Though the data provided by high-quality interim assessments is robust, not all school and district employees will have the assessment literacy needed to effectively communicate the differences between proficiency scores on an accountability test and student achievement and growth information. Administrators must provide appropriate professional development opportunities to ensure all staff understand and utilize different types of assessments to support instruction.     

What should teachers do?    

Teachers, too, must communicate transparently with students and families about the new proficiency assessments. Students and their families need to be guided through the changes in test type, and also set up to understand what a drop in score could mean.  Here, too, high-quality interim assessments can provide teachers with information that helps paint a picture of a student’s learning, showing their trajectory toward college and career readiness.     

When teachers have access to timely information from assessments they can differentiate learning for their students. With specific information about every student’s strengths and challenges, teachers can use innovative approaches to instruction that meet and support every child at his or her optimal learning level.     

With meaningful interim assessments, teachers can play an important role in changing the conversation about student achievement with parents and the community. Education isn’t and shouldn’t be about winners and losers. Focusing on learning growth helps us serve all students. Certainly, part of the conversation with parents will be about proficiency scores on the state test, but teachers can use assessment results to have a richer dialogue about student growth and learning gaps than one framed by a single score from a single test on a single day.     

What should parents do?    

Parents should work closely with their child’s teacher to understand the goals of the new standards, the new approaches to classroom instruction being employed and the different tools that will be used to measure student success. This may mean paying more critical attention to the data provided by district assessments and having an open mind about learning new ways of problem solving with your child.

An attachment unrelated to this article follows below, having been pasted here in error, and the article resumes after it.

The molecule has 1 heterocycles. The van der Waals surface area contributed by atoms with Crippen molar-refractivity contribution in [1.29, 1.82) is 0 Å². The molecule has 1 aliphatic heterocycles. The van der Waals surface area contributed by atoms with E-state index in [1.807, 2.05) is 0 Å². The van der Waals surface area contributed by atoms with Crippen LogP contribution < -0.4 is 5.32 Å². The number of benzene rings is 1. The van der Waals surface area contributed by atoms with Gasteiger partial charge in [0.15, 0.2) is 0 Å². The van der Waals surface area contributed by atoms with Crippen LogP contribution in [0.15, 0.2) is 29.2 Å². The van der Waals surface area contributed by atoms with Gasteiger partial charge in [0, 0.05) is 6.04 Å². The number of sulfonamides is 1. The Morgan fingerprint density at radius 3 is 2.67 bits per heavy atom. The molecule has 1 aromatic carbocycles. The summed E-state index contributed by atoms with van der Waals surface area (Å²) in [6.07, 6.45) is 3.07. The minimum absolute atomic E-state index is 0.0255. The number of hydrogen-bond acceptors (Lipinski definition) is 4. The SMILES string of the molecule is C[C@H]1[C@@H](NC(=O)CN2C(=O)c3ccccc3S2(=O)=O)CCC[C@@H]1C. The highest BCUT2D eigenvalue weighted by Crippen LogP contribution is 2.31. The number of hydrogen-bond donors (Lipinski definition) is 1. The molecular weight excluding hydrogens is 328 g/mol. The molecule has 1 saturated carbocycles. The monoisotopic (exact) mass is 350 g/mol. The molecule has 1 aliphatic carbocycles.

Parents have the right to ask questions of their child’s teachers and principals to ensure the data being collected is used to improve their child’s academic achievement and growth. Does the assessment provide timely feedback to teachers to support their child’s learning needs? What different kinds of information are used to determine an instructional plan? What information will I receive to support my child’s learning outside of school? Parents can advocate for efficient assessments that meet teacher, administrator and district needs, and that focus on instructional utility.      

Conclusion    

Possible declines in student proficiency levels will signal much debate in districts and around the country on what we teach and how we measure student learning. This dialogue is needed—and can be enhanced with inputs from different assessments, as well as other information a district collects. The key question administrators need to prepare for is not why did scores drop, but rather, how are all students growing?     

The end game—all students graduating ready to take on the challenges of post-secondary life, and achievement gaps closed—is worth the effort to look thoughtfully at the information and communicate clearly about its implications.      

Jean Fleming brings nearly 25 years to her work at Northwest Evaluation Association. She has been a middle school teacher, instructional designer, and reporter for education media.